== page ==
In Duisburg this year Great Britain swept four of the six gold medals on offer in women’s events at the ICF Paracanoe World Championships, which included four of the five events that will be contested in Paris next year.

The question is can Great Britain, which has dominated women’s paracanoe ever since its inception, and certainly at a Paralympic level since its debut in Rio in 2016. On the available evidence from Duisburg, the world is closing in, but it might not be quick enough to disrupt the status quo in less than 12 months time.

In Paris gender parity will return to the paracanoe program, with women’s VL3 added to the program. In Duisburg Hope Gordon won the title for Great Britain, but her British teammate and three-time world champion, Charlotte Henshaw, sat out the race in a strategic move to increase GB’s chances of extra quotas.

In men’s racing the gold medals in Duisburg were shared by Australia (three), Hungary, Brazil and Ukraine. Australia’s Curtis McGrath, the most successful paracanoe athlete in Paralympic history, won gold in the men’s KL2, but suffered a surprise defeat in the VL3, where he finished third.

In Tokyo McGrath became the first athlete to win two gold at a single Games, triumphing in both the KL2 and VL3. His defeat at the hands of Ukraine’s Vladysav Yepifanov in the VL3 in Duisburg throws the race for Paris gold wide open.

Great Britain’s Jack Eyers, despite a disrupted preparation, finished second behind Yepifanov and will be even stronger in Paris. In the men’s KL2 it was Ukraine’s Mykola Syniuk and Italy’s Federico Mancarella who chased McGrath home in Germany.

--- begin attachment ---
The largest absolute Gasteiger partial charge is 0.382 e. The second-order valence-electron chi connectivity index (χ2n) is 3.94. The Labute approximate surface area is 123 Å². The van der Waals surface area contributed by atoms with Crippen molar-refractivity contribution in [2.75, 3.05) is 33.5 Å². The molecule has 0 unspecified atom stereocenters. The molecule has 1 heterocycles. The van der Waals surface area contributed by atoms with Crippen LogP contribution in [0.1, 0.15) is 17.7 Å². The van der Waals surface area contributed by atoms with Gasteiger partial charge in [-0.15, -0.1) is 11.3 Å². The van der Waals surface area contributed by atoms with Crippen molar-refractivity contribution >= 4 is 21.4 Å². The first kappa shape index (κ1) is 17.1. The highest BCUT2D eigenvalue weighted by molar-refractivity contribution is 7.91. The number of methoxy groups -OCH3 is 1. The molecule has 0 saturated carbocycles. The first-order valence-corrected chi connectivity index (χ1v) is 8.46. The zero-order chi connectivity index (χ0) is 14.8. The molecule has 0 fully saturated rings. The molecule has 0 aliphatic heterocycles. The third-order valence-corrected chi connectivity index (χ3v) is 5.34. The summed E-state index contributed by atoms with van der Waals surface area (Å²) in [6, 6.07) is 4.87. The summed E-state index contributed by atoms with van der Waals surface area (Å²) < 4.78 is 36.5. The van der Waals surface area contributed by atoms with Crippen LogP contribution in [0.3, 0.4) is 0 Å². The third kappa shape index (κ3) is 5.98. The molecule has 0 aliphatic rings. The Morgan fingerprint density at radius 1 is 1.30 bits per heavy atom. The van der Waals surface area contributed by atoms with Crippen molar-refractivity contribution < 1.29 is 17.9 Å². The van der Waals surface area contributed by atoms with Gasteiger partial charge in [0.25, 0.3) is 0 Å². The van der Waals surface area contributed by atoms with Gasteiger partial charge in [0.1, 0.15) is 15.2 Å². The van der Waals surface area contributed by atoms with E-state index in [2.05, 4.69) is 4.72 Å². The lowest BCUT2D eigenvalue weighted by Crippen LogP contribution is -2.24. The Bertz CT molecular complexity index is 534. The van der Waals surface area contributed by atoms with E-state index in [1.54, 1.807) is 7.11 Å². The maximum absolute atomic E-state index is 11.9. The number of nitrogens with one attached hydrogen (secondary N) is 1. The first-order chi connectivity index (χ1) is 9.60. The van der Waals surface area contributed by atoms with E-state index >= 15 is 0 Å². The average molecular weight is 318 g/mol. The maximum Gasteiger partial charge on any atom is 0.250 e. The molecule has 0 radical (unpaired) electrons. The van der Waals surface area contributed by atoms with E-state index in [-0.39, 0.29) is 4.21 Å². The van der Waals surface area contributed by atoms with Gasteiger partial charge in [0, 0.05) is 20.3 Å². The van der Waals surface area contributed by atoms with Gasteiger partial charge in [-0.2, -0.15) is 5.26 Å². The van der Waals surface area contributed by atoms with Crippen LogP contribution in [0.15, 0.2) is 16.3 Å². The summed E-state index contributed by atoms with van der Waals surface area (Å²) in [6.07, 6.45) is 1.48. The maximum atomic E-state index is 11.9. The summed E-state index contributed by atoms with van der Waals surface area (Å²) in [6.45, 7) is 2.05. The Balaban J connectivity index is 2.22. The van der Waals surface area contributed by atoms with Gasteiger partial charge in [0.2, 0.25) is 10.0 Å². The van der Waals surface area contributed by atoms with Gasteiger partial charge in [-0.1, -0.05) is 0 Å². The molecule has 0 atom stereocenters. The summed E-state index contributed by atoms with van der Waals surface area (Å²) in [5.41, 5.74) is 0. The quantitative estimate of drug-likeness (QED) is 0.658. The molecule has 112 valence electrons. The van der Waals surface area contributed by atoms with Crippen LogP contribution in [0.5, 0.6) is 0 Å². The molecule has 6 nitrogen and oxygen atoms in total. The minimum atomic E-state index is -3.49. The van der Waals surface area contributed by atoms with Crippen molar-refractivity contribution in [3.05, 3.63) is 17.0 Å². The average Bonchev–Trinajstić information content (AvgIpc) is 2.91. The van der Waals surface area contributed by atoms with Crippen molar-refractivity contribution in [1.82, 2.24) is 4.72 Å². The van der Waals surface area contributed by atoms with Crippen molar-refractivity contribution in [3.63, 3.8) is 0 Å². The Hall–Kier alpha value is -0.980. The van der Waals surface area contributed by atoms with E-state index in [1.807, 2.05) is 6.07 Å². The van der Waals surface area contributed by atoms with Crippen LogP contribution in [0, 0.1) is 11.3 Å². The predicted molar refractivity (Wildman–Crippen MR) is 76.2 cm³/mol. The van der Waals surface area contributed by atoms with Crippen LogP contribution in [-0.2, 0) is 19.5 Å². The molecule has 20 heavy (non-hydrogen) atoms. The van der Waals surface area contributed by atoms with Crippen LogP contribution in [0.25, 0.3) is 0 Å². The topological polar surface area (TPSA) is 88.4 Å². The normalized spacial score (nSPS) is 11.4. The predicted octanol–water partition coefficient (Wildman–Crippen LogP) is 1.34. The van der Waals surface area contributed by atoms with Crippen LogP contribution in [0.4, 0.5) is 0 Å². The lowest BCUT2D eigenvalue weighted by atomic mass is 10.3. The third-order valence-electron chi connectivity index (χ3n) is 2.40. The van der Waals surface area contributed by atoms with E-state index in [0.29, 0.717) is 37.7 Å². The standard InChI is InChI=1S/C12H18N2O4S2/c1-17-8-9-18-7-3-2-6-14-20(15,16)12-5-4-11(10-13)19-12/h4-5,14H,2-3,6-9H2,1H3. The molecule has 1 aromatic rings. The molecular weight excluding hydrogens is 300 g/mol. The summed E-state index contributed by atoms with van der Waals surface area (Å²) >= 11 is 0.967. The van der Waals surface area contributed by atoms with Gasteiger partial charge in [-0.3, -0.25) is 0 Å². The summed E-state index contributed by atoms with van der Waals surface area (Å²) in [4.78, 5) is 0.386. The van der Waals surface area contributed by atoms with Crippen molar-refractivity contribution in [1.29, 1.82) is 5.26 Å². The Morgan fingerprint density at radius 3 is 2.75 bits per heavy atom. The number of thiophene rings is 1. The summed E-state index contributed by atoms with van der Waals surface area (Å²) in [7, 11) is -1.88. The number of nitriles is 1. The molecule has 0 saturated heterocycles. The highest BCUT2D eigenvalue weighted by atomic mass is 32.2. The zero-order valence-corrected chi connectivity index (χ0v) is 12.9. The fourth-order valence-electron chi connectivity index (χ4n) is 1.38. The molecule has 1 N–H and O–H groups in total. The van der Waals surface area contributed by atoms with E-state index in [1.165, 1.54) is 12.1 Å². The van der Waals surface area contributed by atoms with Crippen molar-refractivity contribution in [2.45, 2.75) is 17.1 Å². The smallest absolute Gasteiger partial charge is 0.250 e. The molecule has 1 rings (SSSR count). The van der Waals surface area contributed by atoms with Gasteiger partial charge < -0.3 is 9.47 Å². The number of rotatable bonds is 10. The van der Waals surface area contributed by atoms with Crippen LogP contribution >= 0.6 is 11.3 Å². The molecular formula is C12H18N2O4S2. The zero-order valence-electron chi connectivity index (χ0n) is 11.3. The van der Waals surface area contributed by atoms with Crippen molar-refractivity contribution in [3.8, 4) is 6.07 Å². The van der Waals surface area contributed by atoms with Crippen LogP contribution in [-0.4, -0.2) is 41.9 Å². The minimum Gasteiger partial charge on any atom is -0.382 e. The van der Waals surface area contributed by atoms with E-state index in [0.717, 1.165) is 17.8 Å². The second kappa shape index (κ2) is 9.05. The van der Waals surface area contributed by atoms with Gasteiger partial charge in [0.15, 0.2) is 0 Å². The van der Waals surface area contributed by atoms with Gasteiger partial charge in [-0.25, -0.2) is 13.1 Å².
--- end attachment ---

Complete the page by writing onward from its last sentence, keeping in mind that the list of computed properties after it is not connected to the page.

It was McGrath’s teammate and housemate Dylan Littlehales who took the gold in the men’s KL3 in Duisburg, his first world title. Great Britain’s Jonathan Young took silver, and Brahim Guendouz made history for Algeria and Africa by finishing third, securing his continent’s for world championship medal and a Paralympic quota.

Hungary’s Peter Pal Kiss will be aiming for back-to-back Paralympic gold in the men’s KL1, and showed he is in good form with a powerful world championship win. France’s Remy Boulle and Brazil’s Luis Cardoso da Silva filled the minor placings in Duisburg.

In the men’s VL2 Brazil’s Fernando Rufino and Igor Tofalini have been trading places at recent outings, and in Duisburg it was Rufino who took the title. He also won gold in the event at the Tokyo Paralympics.

Bronze in Duisburg went to American Steven Haxton, making a long overdue return to top-level paracanoe racing after his silver medal behind Rufino in Japan.

In women’s KL1 Ukraine’s Maryna Mazhula and Germany’s Edina Muller have been involved in an intense battle ever since the German caused something of a boilover at the Tokyo Paralympics. But in Duisburg Mazhula was back to her best, blowing everyone out of the water.

Muller had to settle for fourth, with Chile’s Katherinne Wollermann taking silver and Canada’s Brianna Hennessy.

Charlotte Henshaw will be aiming to make history in Paris by becoming the first women to win two paracanoe gold medals at a single Paralympics. Henshaw won the KL2 in Tokyo, and is the reigning world champion, and has also dominated the new paracanoe event, the VL3.

In Duisburg the minor placings in the VL3 behind Gordon were filled by Canada’s Erica Scarff and Brazil’s Mari Christina Santilli.

In Duisburg teammate and 2016 gold medalist Emma Wiggs took silver, her fifth consecutive minor placing at a world championship medal behind Henshaw, while Hungarian Katalin Varga was third.

Wiggs will be aiming for her third Paralympic gold in Paris, having already won the KL2 in Rio and the VL2 in Tokyo. She hasn’t been beaten in the VL2 since 2018. Canada’s Hennessy took silver and Australia’s Susan Seipel bronze at the Duisburg world titles.

In non-Paralympic events, Italy’s Viktoryia Pistis Shablova won the women’s VL1 in Duisburg, and Australia’s Benjamin Sainsbury the men’s VL1.

The 2024 Paralympic Games will run from August 28 to September 8, with the paracanoe competition running over the final three days of the Games.

Hungary Peter Kiss Duisburg 2023